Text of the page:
Disability Pride month is in July each year. We want to take the time to talk about what disability pride is, the history of disability in the United States, and ways you can join in the celebration over the next month.
What is Disability Pride Month?
Disability Pride month is celebrated each July as a way for people with disabilities to celebrate who they are and honor their disability as a beautiful part of human diversity. The goal behind the movement is to remove the stigmas that surround disability. Disability Pride is all about getting people with disabilities out into the community and for non-disabled individuals to see them living their lives in plain sight. Many people see disability strictly as a medical diagnosis, but the reality is that it is also an entire culture and group of people that share a lived common experience that deserves to be celebrated. (Disabled World, 2015)
How to Celebrate Disability Pride Month:
If you want to be an ally for people with disabilities and help celebrate Disability Pride month, there are a myriad of ways in which you can participate. Some easy ways to celebrate are to find people with disabilities to follow on social media, listen to what they’re saying, and share their posts about their opinions and experiences as a disabled person. Educate yourself and those around you about ableism and common examples of what ableism can look like. Seek for ways to use more inclusive language that doesn’t belittle those with disabilities.
Influencers with Disabilities to Follow on Instagram:
- KerryMagro: Shares his lived experiences as an individual with Autism.
- Jordapraxia: Talks about his journey with apraxia and how he’s navigated his speech throughout his life, and helps to break the stigma around speech disorders.
- Crutches_and_Spice: An amazing disability advocate who has physical disabilities and tells it like it is!
- DisabilityReframed: Speaks about common misconceptions and ablest language that impacts the disability community.
- ShaneBurcaw: Shane has Spinal Muscular Atrophy, and shares all about his life living with a disability that has impacted him in a lot of different ways. He’s written books, done public speaking engagements, and has a youtube channel with his wife, Hannah.
- Aaronwheelz: Is a wheelchair BMX athlete (commonly known as WMX), who has done a lot of good at representing the strength, determination, and ability of disabled athletes and the impact they have in the world. Hot Wheels even released a collection of WMX wheelie chairs in honor of Aaron!
The History of Disability Pride Month:
The American Disabilities Act (ADA) was signed into law on July 26, 1990 by President George H.W. Bush. Boston was the first city to celebrate Disability Pride in July of 1990, and since then July has been known as Disability Pride Month with many other cities celebrating it across the nation. It is not yet a nationally recognized holiday, but in July 2015 Mayor Bill de Blasio of New York declared July as Disability Pride month in honor of the 25th anniversary of the ADA. (NHC, 2021)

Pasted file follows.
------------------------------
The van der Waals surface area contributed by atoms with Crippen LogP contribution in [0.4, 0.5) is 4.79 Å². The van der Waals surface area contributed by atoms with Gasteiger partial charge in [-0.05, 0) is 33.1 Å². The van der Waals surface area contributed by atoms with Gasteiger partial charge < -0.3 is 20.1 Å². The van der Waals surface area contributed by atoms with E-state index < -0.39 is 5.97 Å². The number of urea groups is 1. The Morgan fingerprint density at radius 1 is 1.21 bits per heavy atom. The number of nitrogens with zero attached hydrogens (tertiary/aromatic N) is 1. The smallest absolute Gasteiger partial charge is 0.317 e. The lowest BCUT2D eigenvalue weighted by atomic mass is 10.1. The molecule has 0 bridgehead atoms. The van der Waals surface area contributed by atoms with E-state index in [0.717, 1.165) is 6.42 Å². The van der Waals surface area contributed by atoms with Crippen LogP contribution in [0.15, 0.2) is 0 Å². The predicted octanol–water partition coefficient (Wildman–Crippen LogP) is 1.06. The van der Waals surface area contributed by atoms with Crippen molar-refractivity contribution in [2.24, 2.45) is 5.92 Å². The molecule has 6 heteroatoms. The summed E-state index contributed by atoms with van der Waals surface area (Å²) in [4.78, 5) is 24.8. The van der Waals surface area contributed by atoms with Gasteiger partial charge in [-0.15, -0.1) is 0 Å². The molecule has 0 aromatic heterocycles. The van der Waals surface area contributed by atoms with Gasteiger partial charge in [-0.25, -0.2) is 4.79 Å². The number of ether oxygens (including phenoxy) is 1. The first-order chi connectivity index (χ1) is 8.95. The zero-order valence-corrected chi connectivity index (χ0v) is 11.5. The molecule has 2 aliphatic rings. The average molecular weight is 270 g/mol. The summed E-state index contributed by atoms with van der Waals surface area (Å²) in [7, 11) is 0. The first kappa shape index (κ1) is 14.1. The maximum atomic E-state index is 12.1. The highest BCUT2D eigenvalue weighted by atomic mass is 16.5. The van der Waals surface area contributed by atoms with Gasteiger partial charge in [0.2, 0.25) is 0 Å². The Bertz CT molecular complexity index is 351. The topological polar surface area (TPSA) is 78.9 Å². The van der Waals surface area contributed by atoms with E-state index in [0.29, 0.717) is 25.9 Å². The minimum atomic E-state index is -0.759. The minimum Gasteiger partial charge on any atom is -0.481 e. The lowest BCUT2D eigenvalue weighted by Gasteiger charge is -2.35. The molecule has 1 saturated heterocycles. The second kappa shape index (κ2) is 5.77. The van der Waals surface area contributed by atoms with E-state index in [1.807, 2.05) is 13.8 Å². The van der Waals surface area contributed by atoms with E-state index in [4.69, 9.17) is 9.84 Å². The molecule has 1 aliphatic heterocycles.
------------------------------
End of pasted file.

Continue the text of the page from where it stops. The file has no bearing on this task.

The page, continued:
While it’s hard to imagine life now without the ADA, and all the ways it benefits individuals with disabilities, it almost died on the Senate floor, which would have prevented it from ever becoming a law.
The original ADA bill had some discriminatory language about people within the LGBT community. The senate did not want to pass a bill that rallied for the rights of one group, while simultaneously discriminating against another group of individuals.
Senator Orrin Hatch of Utah saw the good potential that the ADA had, and worked hard to amend and lobby for the bill in the Senate. Hatch succeeded in removing the language discriminating against LGBT people, and then got the Americans with Disabilities Act passed with a majority vote 49-1. Without the work Hatch did to save the ADA, it never would have been more than a good idea, and people with disabilities wouldn’t have the rights they do today. (Doyle, 2022)
What Does The Americans With Disability Act Provide?
The Americans with Disabilities Act provides many benefits to individuals with disabilities. This law provides equal opportunities for members of the disability community in areas such as:
- Prohibiting discrimination in employment and the workforce
- Providing public accessibility accommodations such as cutouts in sidewalks, handicap parking, ramps, and more
- Providing free and public eduction for all children 0-18
- Providing telecommunication services for the deaf and blind
Take the time this month to learn more about people with disabilities, the Americans with Disabilities Act, and how you can be a better ally to this community. Take the opportunity to look for some Disability Pride events near you!
If you liked this post, July is Disability Pride Month, you might also like:
July is Disability Pride Month! National Health Council. (2021, September 17). Retrieved June 10, 2022, from https://nationalhealthcouncil.org/blog/july-is-disability-pride-month/#:~:text=July%20has%20been%20an%20important,ADA)%20into%20law%20in%201990.
Doyle, W., & Jeff. (n.d.). Orrin Hatch’s finest hour. POLITICO. Retrieved June 10, 2022, from https://www.politico.com/news/magazine/2022/05/05/orrin-hatch-ada-1990-00028594
Disabled World. (2015, July 3). Disability Pride: Definition and Awareness Information. Disabled World. Retrieved June 14, 2022 from www.disabled-world.com/definitions/disability-pride.php